In that example I wasn't updating targetPosition, because I was just doing one pass of the background with the camera as a test case. In my actual game, I wasn't using Lerp, because everything is moving at deltaTime * speed in one direction (it is an endless runner). I could use Lerp, but as I said it doesn't seem to make a difference. The deltaTime issue is discussed here: https://forum.unity.com/threads/time-deltatime-not-constant-vsync-camerafollow-and-jitter.430339/ so yeah it seems like it isn't good to use when vysnc is on, and simply turning vsync off isn't much of a fix. But if you ignore this issue, are you still saying that deltaTime shouldn't be used? I don't really understand that then, since isn't that the point of it (assuming vsync is on, and it is locked to screen refresh)? Certainly all the unity examples use deltaTime this way. My understanding of lawnjelly's post was that it was trying to fix this issue. Anyway, all that said I do find things improve when I used the suggestion to manually set the deltaTime intervals using Time.captureFramerate = 1 / 60, so using a fixed update does help as you and Septopus suggest.
  5. nucky9

    Fixing your Timestep and evaluating Godot

    First, I want to thank you for taking so much time to help we with this, I really appreciate it! Unfortunately though, I don't see the sphere as being smooth, and in fact is quite rough. I built it and posted it to itch.io: https://nucky9.itch.io/spheretest?secret=shdJdxrMEmjcBoatbSNoCs2ZU. A few others I had test it can see it too on other computers as well, although some people find it easier to spot than others. For me it looks very jittery. It also looks jittery in the Unity player. If it is smooth for you, I wonder if it is something in your player/build settings, or version that is different from me? I am using 2018.3.0f2.
  6. nucky9

    Fixing your Timestep and evaluating Godot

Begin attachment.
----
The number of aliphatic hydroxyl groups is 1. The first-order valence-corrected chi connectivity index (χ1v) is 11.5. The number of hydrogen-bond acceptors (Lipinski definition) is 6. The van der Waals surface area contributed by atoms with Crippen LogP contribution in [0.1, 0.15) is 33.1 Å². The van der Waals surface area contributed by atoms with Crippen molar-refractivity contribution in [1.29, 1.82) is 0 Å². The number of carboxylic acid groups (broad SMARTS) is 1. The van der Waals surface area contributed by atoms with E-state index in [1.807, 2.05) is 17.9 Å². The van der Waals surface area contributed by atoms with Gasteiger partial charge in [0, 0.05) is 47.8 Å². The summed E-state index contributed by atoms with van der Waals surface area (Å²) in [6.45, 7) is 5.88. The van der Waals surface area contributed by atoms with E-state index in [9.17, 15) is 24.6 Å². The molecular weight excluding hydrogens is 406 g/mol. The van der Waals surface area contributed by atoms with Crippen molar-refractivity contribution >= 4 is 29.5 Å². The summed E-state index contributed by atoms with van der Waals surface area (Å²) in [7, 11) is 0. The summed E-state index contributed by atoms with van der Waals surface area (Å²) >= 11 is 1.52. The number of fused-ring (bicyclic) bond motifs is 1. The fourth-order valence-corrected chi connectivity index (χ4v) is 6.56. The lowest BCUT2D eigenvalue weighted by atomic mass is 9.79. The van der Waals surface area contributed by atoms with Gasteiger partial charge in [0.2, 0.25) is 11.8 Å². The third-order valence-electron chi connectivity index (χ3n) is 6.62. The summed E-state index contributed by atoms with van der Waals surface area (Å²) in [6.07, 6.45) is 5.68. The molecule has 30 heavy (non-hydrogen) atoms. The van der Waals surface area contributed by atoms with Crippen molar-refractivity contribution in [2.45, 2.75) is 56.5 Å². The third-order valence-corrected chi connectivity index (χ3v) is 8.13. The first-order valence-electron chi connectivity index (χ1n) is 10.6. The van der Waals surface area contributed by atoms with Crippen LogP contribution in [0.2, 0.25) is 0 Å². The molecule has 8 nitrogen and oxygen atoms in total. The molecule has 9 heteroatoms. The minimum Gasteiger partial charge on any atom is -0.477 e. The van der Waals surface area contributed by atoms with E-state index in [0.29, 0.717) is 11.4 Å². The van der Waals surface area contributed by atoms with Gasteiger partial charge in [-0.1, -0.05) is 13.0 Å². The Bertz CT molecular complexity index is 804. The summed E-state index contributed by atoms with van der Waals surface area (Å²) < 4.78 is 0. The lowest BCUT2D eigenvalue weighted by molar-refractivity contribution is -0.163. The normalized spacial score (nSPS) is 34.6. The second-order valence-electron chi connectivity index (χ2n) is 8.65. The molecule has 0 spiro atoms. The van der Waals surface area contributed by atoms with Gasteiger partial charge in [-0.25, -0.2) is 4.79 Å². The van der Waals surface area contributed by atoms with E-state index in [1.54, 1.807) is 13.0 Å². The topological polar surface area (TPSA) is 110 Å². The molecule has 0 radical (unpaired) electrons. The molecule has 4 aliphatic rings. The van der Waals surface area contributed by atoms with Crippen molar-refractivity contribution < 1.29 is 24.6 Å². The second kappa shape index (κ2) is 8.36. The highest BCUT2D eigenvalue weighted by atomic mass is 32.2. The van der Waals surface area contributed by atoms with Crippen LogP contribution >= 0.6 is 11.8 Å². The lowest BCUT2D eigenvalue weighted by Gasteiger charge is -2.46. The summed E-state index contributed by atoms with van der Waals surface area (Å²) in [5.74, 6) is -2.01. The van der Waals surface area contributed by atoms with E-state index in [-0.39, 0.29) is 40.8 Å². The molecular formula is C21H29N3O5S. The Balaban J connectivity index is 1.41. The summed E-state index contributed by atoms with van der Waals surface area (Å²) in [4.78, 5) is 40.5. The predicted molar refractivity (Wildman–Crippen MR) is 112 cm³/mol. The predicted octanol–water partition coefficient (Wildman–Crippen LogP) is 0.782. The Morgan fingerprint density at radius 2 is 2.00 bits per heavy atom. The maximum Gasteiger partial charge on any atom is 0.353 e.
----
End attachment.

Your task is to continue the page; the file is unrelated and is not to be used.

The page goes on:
No that still doesn't help . I think the problem is when you simply scroll over a linear background, it is quite obvious when the refresh and the transforms aren't synchronized, as discussed in the article. where there are many complex shapes moving simultaneously in many directions, which makes it much harder to pick out. Unfortunately, the game I am making is pure 2d, so this is a big issue.
  7. nucky9

    Fixing your Timestep and evaluating Godot

    I tried Lerping before, but maybe I'm not using it the way you are. Here is what I am currently doing in a simple scene, where all I move is the camera, and have a static 2d background image that is panned over: void Start() { startTime = Time.time; distance = Vector2.Distance(transform.position, targetPosition); timeToComplete = Mathf.Abs(distance / speed); startPosition = transform.position; } void FixedUpdate() { float timeComplete = Time.time - startTime; percentComplete = timeComplete / timeToComplete; transform.position = Vector2.Lerp(startPosition, targetPosition, percentComplete); } The background image still appears to jitter slightly as the camera moves.
  8. nucky9

    Fixing your Timestep and evaluating Godot

    The jitter in both Godot and Unity has been driving me crazy, and this is the first article I have seen that tries to address the problem directly. In my Unity game, everything is being moved by adjusting the transform.positions by a factor of time and speed: void Update() { transform.position += direction * Time.deltaTime * speed; } This leads to some noticeable sprite jitter. So, I tried to implement the interpolation system you described, but it didn't make any difference. Here is what I did: void Start() { Application.targetFrameRate = Screen.currentResolution.refreshRate; timePerFrame = 1f / Screen.currentResolution.refreshRate; direction = new Vector3(1, 0, 0); } void Update() { float timeLeftOver = Time.time % timePerFrame; float fractionalFrame = timeLeftOver / timePerFrame; newPosition += direction * Time.deltaTime * speed; Vector3 interpolatedPosition = oldPosition + ((newPosition - oldPosition) * fractionalFrame); transform.position = interpolatedPosition; oldPosition = newPosition; } Could you give any insight into why this doesn't work and/or how you would fix the jitter in Unity when moving 2D objects by position?